Four Ways to Prepare for Hurricane Season


AP Photo | Eric Gay

A man passes by a section of roof that was blown off of a building in the French Quarter by Hurricane Ida winds, Sunday, Aug. 29, 2021, in New Orleans.

Victor Quirch, Staff Writer

Hurricane Ida, one of the most powerful storms to hit the United States since Hurricane Katrina in 1995, has devastated New Orleans and left damage all over the state of Louisiana. The hurricane struck as a powerful Category 4 storm in late August and early September, causing flooding and over $80 billion in damage. Miami also experiences these storms frequently. 

On average, ten big storms hit the East Coast every hurricane season. An average of 5.9 storms become hurricanes and 2.5 become major hurricanes, Category 3 or greater, and can become very dangerous. Below are some tips families in these regions can follow to prepare for hurricanes.

Make a Plan

According to the NOAA, an evacuation plan should be put in place if a storm is approaching. In the event of a hurricane, identify a safe room to take shelter in if it’s deemed unsafe for you to ride out the storm, or identify a safe room to take shelter in if it’s deemed as safe. A good shelter room is free of pictures, tables, or really anything that could potentially injure you. Have a table in the room to hide under and anything else you would use to protect yourself in case of an emergency. It is good to be organized and plan in advance before a hurricane so you have everything you need to survive in case of a serious emergency.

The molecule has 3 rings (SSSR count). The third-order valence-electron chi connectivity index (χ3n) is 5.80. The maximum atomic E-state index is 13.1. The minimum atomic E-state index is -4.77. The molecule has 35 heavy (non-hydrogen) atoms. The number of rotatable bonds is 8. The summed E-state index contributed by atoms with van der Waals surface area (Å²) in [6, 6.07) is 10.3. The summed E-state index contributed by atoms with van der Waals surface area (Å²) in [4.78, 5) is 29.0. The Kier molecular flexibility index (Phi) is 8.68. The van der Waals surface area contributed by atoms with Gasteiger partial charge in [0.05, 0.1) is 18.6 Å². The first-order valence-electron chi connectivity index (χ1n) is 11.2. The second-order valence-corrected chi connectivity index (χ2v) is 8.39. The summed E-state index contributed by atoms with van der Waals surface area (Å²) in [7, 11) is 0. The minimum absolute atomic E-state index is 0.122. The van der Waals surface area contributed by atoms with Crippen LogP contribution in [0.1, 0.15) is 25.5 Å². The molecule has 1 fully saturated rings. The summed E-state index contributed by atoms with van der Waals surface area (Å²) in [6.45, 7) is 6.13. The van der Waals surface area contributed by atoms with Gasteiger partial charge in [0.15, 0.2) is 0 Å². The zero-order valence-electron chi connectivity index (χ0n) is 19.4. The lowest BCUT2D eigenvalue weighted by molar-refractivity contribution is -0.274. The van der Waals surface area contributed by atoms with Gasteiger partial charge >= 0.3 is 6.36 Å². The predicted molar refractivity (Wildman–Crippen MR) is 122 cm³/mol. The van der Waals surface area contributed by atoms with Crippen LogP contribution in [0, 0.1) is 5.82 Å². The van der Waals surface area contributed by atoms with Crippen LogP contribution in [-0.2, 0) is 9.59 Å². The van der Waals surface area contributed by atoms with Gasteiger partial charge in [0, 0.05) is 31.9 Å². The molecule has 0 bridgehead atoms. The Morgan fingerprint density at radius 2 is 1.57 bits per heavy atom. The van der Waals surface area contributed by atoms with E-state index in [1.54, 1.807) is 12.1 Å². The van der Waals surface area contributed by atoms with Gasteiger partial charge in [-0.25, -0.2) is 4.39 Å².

Prep an Emergency Kit

Have an emergency safety kit in case you lose power. An emergency safety kit can include flashlights, a portable radio, extra batteries, non-perishable food, bottled water, cash, blankets, clothing, and toiletries. If possible, do have a generator to keep your home utilities running, such as refrigerator and lights.

“As a civilian, my priorities are to make sure I have an abundant supply of materials such as food and water, sufficient energy stored via electronics, generators, lamps, and to ensure that my home is strongly enforced to embrace hurricane damages,” senior Alex Jimenez said.

Batten Down the Hatches

Prepare your house for the storm. For example, trim large trees that could fall on your house, seriously damaging it. Put up storm shutters over all windows, and move your cars to higher ground or inside a garage in case of flooding.

Unplug All Appliances

Make sure to unplug all appliances like your fridge, alarm clock, microwave, chargers, and other devices. Lightning striking near local electric poles can cause a surge of electricity to burst through the power lines, which can cause serious damage to plugged in appliances. Another tip is to fill a bathtub with water and anything else in which you can store drinking water. Charging all electronics is also a very good idea during a hurricane.

“Turn on the generator if you have one, find flashlights, and keep your fridge closed,” senior Max Sanchez suggested.

If you take these simple steps into consideration next time you know you’re going to get hit by a hurricane, you will save more money and keep your family safe.